HomeArticlesCade Thomas

I Used To Look Like You!


by Cade Thomas

If you carry a respectable amount of muscle mass, it’s inevitable that you have encountered a few of the dreaded middle aged men who are dying to tell you that they used to look JUST like you did (or bigger). The pudgy dough boys always want you to know that they didn’t always look like this; Usually it is followed by how having children of having a job completely derailed their bodybuilders physique (and they usually have nothing to say if you tell you work full time and have kids). It becomes even stranger if this happens in the gym and you notice that they really have no clue how to train.

This phenomenon is puzzling to me. First of all, do they actually believe that they used to look like a bodybuilder? Let’s pretend for the sake of this article that it’s told from the vantage point of someone who resembles a competitive bodybuilder and maintains a respectable body fat level (visible abs and vascularity). I have a hard time believing this average slumped over beaten up man used to look bigger than 99% of the population, as the standards of development have skyrocketed. What’s considered big now would have been considered absolutely freaky back when these guys were “in their prime”, what the hell are the chances that there were secretly legions of ripped 220lb men wandering around in 1982?

Now of course it’s possible that an ex-bodybuilder could come up to you and say this, but that is rare and you would likely be able to tell or come to that conclusion through further discussion. Let’s call it like it is and agree that these guys are pretty much full of shit across the board. What makes them compelled to approach you to unveil this urgent information? Perhaps they are at a point in their life where they feel defeated and stale and living vicariously through some kind of imaginary past it makes them feel just a tad better about their manhood. So they are either simply delusional or desperate. I quite enjoy asking lots of questions to seem interested and hear them build themselves up.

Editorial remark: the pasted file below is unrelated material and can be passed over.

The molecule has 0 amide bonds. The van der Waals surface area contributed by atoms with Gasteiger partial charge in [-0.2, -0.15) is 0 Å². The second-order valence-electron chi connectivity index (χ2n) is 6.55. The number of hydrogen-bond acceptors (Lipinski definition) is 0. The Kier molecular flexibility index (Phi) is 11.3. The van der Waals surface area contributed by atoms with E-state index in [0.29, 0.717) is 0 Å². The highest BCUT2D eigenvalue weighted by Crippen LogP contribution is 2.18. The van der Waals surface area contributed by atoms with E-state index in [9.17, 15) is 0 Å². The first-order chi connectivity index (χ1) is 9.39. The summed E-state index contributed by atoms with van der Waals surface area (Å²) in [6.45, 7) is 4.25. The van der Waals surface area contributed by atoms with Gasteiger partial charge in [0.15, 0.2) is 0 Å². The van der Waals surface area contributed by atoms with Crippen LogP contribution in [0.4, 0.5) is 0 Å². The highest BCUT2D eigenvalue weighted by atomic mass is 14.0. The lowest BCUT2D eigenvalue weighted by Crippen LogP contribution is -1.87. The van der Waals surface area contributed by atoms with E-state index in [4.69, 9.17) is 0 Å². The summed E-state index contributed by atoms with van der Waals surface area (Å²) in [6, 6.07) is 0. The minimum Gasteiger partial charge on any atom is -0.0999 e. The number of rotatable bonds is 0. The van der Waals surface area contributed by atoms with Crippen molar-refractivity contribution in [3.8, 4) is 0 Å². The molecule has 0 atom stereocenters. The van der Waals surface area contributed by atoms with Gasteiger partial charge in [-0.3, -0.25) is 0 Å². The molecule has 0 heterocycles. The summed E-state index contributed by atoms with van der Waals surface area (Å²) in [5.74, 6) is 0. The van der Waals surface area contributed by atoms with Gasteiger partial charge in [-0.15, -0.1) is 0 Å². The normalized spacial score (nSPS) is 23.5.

The distant cousin to the old-timer is the “you should see my friend/brother/second cousin/co-worker”. This is perhaps even a stranger character, as they are not even preaching tales of their own success to you – but building a mythology around a peer that quite honestly might not even exist. At least not in the form they are describing. This person is determined for you to know that they know someone who is possibly the same size as you…but even more likely they are “even bigger”. It’s never another gym member who is a competitive bodybuilder or anyone well known either, it’s some friend or family member who conveniently you will never meet or encounter and there is no photo evidence of them either. In all likelihood, the person being discussed is usually a big strong guy who looks big in a sweatshirt but carries a lot of bodyfat and the person telling the story has no grasp on body composition.

What makes people say these things? Is there any possible way they actually think you want to hear this story or will somehow be impressed by backless stories of either themselves or peers with no proof or reason for caring in the first place? The male ego is an extremely interesting thing, and if you get these types of goofs approaching you with this nonsense just smile because it means you have developed a good enough physique to make other people feel insecure – not that making others insecure is something to be proud of, but it’s a reality when it comes to men and muscle and other peoples reactions are not something you can control…so just just take it as proof your hard work is paying off. They are subconsciously trying to downplay your accomplishments to pad the bruising on their own ego.

It’s very annoying and if you take it at face value can be seen as extremely disrespectful, but I encourage you to laugh it off and even have some fun with them. Keep a smile on your face and sneak a few shots in there…they brought it on themselves.

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